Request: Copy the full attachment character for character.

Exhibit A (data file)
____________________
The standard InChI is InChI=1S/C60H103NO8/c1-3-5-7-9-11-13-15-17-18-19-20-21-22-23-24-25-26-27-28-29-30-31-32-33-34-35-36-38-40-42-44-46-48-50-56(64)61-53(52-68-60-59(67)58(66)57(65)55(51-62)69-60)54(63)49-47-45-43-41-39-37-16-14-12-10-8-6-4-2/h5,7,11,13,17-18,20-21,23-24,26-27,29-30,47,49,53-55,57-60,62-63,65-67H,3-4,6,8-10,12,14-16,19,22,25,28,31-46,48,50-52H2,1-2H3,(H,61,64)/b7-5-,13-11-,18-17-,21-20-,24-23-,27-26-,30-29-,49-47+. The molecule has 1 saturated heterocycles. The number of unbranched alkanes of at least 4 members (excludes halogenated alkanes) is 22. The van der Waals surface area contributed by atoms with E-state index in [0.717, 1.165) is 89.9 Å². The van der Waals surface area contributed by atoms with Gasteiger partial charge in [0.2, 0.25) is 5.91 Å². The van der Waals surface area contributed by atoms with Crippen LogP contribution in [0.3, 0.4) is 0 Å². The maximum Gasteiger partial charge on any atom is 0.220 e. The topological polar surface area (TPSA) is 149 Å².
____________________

The standard InChI is InChI=1S/C60H103NO8/c1-3-5-7-9-11-13-15-17-18-19-20-21-22-23-24-25-26-27-28-29-30-31-32-33-34-35-36-38-40-42-44-46-48-50-56(64)61-53(52-68-60-59(67)58(66)57(65)55(51-62)69-60)54(63)49-47-45-43-41-39-37-16-14-12-10-8-6-4-2/h5,7,11,13,17-18,20-21,23-24,26-27,29-30,47,49,53-55,57-60,62-63,65-67H,3-4,6,8-10,12,14-16,19,22,25,28,31-46,48,50-52H2,1-2H3,(H,61,64)/b7-5-,13-11-,18-17-,21-20-,24-23-,27-26-,30-29-,49-47+. The molecule has 1 saturated heterocycles. The number of unbranched alkanes of at least 4 members (excludes halogenated alkanes) is 22. The van der Waals surface area contributed by atoms with E-state index in [0.717, 1.165) is 89.9 Å². The van der Waals surface area contributed by atoms with Gasteiger partial charge in [0.2, 0.25) is 5.91 Å². The van der Waals surface area contributed by atoms with Crippen LogP contribution in [0.3, 0.4) is 0 Å². The maximum Gasteiger partial charge on any atom is 0.220 e. The topological polar surface area (TPSA) is 149 Å².